The feature was first available in 2007 as part of Google Translate, but the initial version supported a single destination language. "Now, you can search for something in your own language (for example, English) and search the web in another language (for example, French). If you're looking for wine tasting events in Bordeaux while on vacation in France, just type 'wine tasting events in Bordeaux' into the search box on the 'Search results' tab on Google Translate. You'll then get French search results and a (machine) translation of these search results into English," informed Google.

It's sad to see this feature disappear because it was very powerful and difficult to replace. It integrated Google Translate and Google Search, so Google performed multiple translations and searches just to shows you 10 cross-language search results.

Why was it removed? "The translate foreign pages feature is no longer offered. Removing features always involves tough choices, but we do think very hard about each decision and its implications for our users. You can still translate entire pages in Chrome. Streamlining enables us to focus on creating beautiful technology that will improve people's lives," explained Google. Most likely, not many people used this feature.

I assume that most "search tools" features are rarely used and the same thing is true for other features for power users: advanced search, operators. They're not obvious, they're difficult to use and few people need them. As Google focuses more on answering questions, I expect to see fewer and fewer advanced search features and that's disappointing.

Google Checkout Discontinued

Google likes to discontinue products without waiting until it launches some proper replacements. Lately, Google closed products that were used by millions of people. There's a race to destroy everything that was built by the old Google and build new products that are aligned with the most important features of the new Google: social and mobile.

Google Checkout is one of those old products. It was launched in 2006 as an effort to improve online shopping and to offer more value to AdWords advertisers. "One cool feature of Google Checkout is that you can buy from stores with a single Google login – no more entering the same info each time you buy, and no more having to remember different usernames and passwords for each store. To help you find places to shop, you'll see a little icon on the ads of stores offering Google Checkout," explained Google at that time. Google Checkout was free for merchants until 2008, then Google started to increase fees until it moved to PayPal's tiered pricing. Then Google Checkout became less attractive.

Back in 2011, Google launched Wallet, a new product focused on mobile payments. It started as an Android app available for Sprint Nexus S phones that used the NFC chip to make credit card payments at physical stores in the US. Since then, the app started to support a few other phones, mostly from Sprint. Google Checkout merged with Google Wallet, but it still remained a distinct product focused on online shopping and available internationally.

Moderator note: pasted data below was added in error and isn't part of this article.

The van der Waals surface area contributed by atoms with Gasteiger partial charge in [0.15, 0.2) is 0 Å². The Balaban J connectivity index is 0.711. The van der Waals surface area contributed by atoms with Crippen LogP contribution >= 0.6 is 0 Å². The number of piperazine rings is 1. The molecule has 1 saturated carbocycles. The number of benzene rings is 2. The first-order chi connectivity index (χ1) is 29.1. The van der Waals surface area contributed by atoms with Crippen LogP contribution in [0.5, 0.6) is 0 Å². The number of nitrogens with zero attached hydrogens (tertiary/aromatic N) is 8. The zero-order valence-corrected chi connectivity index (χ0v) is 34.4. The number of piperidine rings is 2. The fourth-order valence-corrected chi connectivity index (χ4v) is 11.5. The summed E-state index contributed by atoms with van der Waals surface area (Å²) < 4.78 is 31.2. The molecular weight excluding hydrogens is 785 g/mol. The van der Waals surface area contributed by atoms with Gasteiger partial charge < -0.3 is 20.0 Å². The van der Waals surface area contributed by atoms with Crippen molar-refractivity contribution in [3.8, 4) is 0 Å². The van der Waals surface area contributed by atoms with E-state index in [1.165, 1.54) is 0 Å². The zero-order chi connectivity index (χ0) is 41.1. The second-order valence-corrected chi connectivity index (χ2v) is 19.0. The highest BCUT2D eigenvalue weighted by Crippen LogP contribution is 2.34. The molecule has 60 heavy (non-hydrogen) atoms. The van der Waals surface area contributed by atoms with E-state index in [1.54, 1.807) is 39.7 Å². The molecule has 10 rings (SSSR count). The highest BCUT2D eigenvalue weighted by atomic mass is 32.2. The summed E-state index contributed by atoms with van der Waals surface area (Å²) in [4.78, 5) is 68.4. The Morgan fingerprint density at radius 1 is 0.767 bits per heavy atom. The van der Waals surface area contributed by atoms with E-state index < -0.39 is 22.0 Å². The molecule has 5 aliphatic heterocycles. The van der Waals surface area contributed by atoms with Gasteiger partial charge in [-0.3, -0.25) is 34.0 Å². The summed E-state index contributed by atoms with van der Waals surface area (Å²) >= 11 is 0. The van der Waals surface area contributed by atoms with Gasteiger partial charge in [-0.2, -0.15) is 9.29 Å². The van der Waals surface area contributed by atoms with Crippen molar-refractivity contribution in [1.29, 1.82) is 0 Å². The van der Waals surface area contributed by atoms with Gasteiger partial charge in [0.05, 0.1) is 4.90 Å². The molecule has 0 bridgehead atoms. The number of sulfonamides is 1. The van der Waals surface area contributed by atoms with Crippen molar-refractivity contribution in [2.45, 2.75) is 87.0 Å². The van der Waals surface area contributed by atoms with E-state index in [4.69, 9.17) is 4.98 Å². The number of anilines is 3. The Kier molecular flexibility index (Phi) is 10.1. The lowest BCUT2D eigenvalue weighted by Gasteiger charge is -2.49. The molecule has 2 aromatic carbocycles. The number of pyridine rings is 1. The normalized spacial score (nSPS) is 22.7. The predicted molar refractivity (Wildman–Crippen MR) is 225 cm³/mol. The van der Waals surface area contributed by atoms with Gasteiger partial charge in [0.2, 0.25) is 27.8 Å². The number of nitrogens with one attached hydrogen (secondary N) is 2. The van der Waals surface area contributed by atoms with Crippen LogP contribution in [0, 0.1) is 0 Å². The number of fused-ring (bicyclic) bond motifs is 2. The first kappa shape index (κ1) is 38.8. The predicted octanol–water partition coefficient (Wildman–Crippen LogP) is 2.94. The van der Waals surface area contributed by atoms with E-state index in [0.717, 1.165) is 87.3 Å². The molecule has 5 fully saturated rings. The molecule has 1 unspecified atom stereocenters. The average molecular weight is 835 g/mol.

Now Google announces that Checkout will be discontinued. "Merchants can continue to accept payments using Google Checkout until November 20, 2013. If you don't have your own payment processing, you will need to transition to a different solution within six months. To make things easier, we've partnered with Braintree, Shopify and Freshbooks to offer you discounted migration options. If you are a U.S. merchant that does have payment processing, you can apply for Google Wallet Instant Buy, which offers a fast buying experience to Google Wallet shoppers."

Instant Buy is a simplified version of Google Checkout that has no fees because Google no longer processes payments. Instead, Google "passes a Virtual OneTime Card, a MasterCard-branded virtual prepaid debit card product that can only be used for the specific purchase for which it was issued. Using this card, merchants can process payments with their existing payment processor." Instant Buy is tied to Google Accounts and it's faster to use than the regular checkout experience, especially on mobile devices. Right now, Instant Buy is only available in the US.

Since Google Wallet is mostly a US-only service, users outside US will be limited to Google Play, other Google services and some web apps. Google has recently announced that Gmail users in the US will be able to send money using a new button from the Gmail interface. There's also Wallet for Digital Goods, an API for in-app payments limited to web apps, and it works outside US.

For now, Wallet remains a product with limited availability and many disjointed features. The virtual wallet that stores information about your credit cards, coupons, loyalty cards, gift cards, tickets and makes payments frictionless is still a work in progress. Google has a huge opportunity to create a successful product for payments: it owns Google Play, it can integrate it with Android and Chrome, not to mention Google Shopping and Google+. Google now has the most popular search engine, online video service, ad network, analytics service, webmail site, the most popular browser and the #1 mobile operating system.